2. Safety and security
You’ve likely heard the saying that ‘safety comes first, ‘better safe than sorry, or something similar. A cyber forensic laboratory is no exception; after all, it’s where the evidence is stored. At the same time, proper safety and security conditions also make for an important psychological factor that influences productivity.
After all, the digital forensics investigative team should be confident that someone vouches for their safety so they can focus on the task at hand.
To ensure proper safety and security in digital forensic lab requirements, keep the following points in mind:
Storing the evidence
When not in use, the evidence should be properly stored and locked away in a safe, a locker, or a locking cabinet. In other words, a digital forensic lab setup should intend for the evidence to be stored separately from other gadgets, documents, or gear.
By keeping it under lock and key, you get to control who has access to it and that the chain of custody is maintained at all times.
Internal workspace security
Ideally, the internal space should be separated into different sections not everyone can access. This allows you to take a certain staff member inside one room without necessarily granting access to another (where you store vital evidence or other sensitive documentation, for example).
A well-designed digital forensic lab setup also controls which staff members have access to it based on a clearance level (low-security, mid-security, and high-security areas).
External workspace security
The security of your computer forensics lab is only as strong as its weakest link. The last thing you’d want is to have someone break in to threaten your staff, steal valuable digital forensics technology and equipment, or tamper with the evidence, so you should never skimp out on a good external security system with CCTV surveillance and an alarm.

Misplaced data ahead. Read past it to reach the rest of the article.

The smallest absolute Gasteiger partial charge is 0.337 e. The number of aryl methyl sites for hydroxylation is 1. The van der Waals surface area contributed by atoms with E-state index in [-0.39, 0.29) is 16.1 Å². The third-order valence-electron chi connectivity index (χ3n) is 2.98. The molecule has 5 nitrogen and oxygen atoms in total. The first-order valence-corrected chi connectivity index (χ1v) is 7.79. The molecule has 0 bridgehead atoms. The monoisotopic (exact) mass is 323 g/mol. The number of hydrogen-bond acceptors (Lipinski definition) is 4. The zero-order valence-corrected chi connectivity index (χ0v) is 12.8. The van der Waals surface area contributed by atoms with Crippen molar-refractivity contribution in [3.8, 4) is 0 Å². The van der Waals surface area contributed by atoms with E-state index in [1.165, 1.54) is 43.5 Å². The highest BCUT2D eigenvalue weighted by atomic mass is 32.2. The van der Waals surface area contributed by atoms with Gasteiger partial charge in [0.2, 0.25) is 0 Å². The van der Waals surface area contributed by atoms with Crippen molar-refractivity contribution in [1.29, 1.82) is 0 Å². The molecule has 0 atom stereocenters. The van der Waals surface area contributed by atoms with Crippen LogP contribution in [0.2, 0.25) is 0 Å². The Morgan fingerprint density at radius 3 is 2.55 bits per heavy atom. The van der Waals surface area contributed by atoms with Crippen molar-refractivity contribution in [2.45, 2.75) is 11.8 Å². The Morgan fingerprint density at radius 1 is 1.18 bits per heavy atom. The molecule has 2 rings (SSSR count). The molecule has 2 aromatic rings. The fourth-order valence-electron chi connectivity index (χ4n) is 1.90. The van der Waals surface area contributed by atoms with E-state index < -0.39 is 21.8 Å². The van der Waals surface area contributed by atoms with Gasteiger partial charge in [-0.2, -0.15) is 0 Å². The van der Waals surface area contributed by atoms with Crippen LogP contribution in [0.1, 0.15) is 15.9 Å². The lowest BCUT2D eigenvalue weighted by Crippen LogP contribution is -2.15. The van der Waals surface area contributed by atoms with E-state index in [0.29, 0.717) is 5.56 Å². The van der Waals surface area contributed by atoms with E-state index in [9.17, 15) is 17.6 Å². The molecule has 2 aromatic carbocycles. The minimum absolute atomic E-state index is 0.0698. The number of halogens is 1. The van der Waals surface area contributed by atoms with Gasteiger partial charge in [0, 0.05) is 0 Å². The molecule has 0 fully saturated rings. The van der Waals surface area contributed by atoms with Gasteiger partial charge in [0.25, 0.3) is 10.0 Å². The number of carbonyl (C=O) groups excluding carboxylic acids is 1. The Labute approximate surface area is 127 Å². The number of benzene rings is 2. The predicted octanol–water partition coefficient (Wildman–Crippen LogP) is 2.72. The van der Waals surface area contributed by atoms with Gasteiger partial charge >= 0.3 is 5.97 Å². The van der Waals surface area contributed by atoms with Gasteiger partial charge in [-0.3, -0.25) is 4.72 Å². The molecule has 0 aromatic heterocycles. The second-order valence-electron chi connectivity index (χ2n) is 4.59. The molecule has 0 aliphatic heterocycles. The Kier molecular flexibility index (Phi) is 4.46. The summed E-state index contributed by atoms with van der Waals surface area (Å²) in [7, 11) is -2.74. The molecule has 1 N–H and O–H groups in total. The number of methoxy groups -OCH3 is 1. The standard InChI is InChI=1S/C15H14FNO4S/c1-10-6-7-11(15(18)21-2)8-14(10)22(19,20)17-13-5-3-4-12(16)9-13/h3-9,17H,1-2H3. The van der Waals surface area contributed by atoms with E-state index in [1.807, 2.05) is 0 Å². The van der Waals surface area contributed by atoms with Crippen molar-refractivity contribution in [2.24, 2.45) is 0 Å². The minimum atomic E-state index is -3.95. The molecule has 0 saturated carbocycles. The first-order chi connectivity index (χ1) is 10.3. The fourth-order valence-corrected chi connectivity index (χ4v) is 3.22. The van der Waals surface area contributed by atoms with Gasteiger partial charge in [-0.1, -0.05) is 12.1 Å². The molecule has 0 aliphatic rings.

For obvious reasons, you should always keep the premises locked and always check an individual’s ID before letting them in.
7. Cyber security
Keeping your cyber forensic lab in line with the latest cyber security standards and best practices is just as important as physical security. Don’t forget you’re working with sensitive data, which could spell out a colossal disaster if someone were to intercept it, alter it, or steal it.
Although there’s no way to cover the extensive field of cyber security in merely a couple of sentences, we’ve condensed it down to the most important points to keep in mind.
Make sure no one can sniff out the network traffic – that includes your very own employees and staff. A good approach is to encrypt network traffic which is typically accomplished by using a secure transfer protocol or by using a VPN.
Consider installing a firewall so you’ll be the first to know whenever there’s a suspicious-looking inward or outbound connection.
Software and operating systems that are out of date are like sending out an invitation for someone to compromise your cyber security defenses. An issue with open source digital forensics software is the fact that sometimes the original developers abandon the project and no longer release any updates for it.
On the other hand, professional digital forensic software solutions such as SalvationDATA’s very own Digital Forensic Lab don’t suffer from this problem and you can always count on ongoing maintenance and support.
Coming up with strong passwords is one of the computer security essentials. In many cases, it’s the only layer of protection against an unauthorized third-party accessing your sensitive data, so it’s your responsibility to have them include:
- Special symbols
- Capital letters
- Non-repetitive strings that are not easily guessable
In addition, you may want to consider implementing 2FA as an additional cyber security measure.
Your staff should be trained to recognize modern cyber security threats and risks such as:
- Unsecured Wi-Fi
- Social engineering
- Untrusted websites
- Lack of 2FA
- Weak passwords
This includes every staff member and everyone who ever comes in contact with the cyber forensics technology and computer systems that your department is using.